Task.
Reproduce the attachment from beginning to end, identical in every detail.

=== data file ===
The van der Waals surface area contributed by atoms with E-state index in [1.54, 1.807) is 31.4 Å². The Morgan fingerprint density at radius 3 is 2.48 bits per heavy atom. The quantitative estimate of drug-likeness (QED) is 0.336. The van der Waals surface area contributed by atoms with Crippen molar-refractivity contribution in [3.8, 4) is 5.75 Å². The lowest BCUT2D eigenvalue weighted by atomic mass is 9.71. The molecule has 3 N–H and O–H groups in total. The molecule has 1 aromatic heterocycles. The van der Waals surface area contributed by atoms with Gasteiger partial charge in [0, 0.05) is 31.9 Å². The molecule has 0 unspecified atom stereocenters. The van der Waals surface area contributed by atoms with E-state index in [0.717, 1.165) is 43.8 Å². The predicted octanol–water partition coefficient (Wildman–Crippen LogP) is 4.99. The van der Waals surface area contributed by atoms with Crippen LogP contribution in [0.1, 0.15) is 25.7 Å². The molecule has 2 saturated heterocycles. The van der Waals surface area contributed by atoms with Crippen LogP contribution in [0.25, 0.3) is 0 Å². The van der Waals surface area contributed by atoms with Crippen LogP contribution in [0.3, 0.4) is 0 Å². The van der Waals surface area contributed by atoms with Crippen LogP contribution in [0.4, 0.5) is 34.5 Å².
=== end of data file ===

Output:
The van der Waals surface area contributed by atoms with E-state index in [1.54, 1.807) is 31.4 Å². The Morgan fingerprint density at radius 3 is 2.48 bits per heavy atom. The quantitative estimate of drug-likeness (QED) is 0.336. The van der Waals surface area contributed by atoms with Crippen molar-refractivity contribution in [3.8, 4) is 5.75 Å². The lowest BCUT2D eigenvalue weighted by atomic mass is 9.71. The molecule has 3 N–H and O–H groups in total. The molecule has 1 aromatic heterocycles. The van der Waals surface area contributed by atoms with Gasteiger partial charge in [0, 0.05) is 31.9 Å². The molecule has 0 unspecified atom stereocenters. The van der Waals surface area contributed by atoms with E-state index in [0.717, 1.165) is 43.8 Å². The predicted octanol–water partition coefficient (Wildman–Crippen LogP) is 4.99. The van der Waals surface area contributed by atoms with Crippen LogP contribution in [0.1, 0.15) is 25.7 Å². The molecule has 2 saturated heterocycles. The van der Waals surface area contributed by atoms with Crippen LogP contribution in [0.25, 0.3) is 0 Å². The van der Waals surface area contributed by atoms with Crippen LogP contribution in [0.3, 0.4) is 0 Å². The van der Waals surface area contributed by atoms with Crippen LogP contribution in [0.4, 0.5) is 34.5 Å².